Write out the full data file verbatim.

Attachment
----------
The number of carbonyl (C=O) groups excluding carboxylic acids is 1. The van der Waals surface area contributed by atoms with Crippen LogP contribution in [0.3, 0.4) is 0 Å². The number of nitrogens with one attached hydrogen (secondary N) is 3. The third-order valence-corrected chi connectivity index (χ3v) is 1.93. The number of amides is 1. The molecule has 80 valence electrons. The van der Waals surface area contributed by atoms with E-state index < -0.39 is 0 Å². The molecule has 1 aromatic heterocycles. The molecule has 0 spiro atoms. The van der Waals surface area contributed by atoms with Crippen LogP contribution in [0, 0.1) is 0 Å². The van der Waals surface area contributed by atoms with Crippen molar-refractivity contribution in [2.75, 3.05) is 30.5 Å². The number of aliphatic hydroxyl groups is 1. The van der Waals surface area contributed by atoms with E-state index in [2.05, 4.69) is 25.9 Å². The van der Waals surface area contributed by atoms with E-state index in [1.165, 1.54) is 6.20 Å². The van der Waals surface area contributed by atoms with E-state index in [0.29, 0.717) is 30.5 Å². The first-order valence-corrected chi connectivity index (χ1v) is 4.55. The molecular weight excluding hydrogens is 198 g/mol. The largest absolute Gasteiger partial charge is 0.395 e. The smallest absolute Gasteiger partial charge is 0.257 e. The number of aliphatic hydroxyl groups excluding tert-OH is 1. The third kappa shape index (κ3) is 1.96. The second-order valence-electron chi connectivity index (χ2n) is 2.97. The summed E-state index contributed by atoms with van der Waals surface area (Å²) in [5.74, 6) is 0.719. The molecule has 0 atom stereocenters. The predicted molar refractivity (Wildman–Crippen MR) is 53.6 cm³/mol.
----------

The number of carbonyl (C=O) groups excluding carboxylic acids is 1. The van der Waals surface area contributed by atoms with Crippen LogP contribution in [0.3, 0.4) is 0 Å². The number of nitrogens with one attached hydrogen (secondary N) is 3. The third-order valence-corrected chi connectivity index (χ3v) is 1.93. The number of amides is 1. The molecule has 80 valence electrons. The van der Waals surface area contributed by atoms with E-state index < -0.39 is 0 Å². The molecule has 1 aromatic heterocycles. The molecule has 0 spiro atoms. The van der Waals surface area contributed by atoms with Crippen LogP contribution in [0, 0.1) is 0 Å². The van der Waals surface area contributed by atoms with Crippen molar-refractivity contribution in [2.75, 3.05) is 30.5 Å². The number of aliphatic hydroxyl groups is 1. The van der Waals surface area contributed by atoms with E-state index in [2.05, 4.69) is 25.9 Å². The van der Waals surface area contributed by atoms with E-state index in [1.165, 1.54) is 6.20 Å². The van der Waals surface area contributed by atoms with E-state index in [0.29, 0.717) is 30.5 Å². The first-order valence-corrected chi connectivity index (χ1v) is 4.55. The molecular weight excluding hydrogens is 198 g/mol. The largest absolute Gasteiger partial charge is 0.395 e. The smallest absolute Gasteiger partial charge is 0.257 e. The number of aliphatic hydroxyl groups excluding tert-OH is 1. The third kappa shape index (κ3) is 1.96. The second-order valence-electron chi connectivity index (χ2n) is 2.97. The summed E-state index contributed by atoms with van der Waals surface area (Å²) in [5.74, 6) is 0.719. The molecule has 0 atom stereocenters. The predicted molar refractivity (Wildman–Crippen MR) is 53.6 cm³/mol.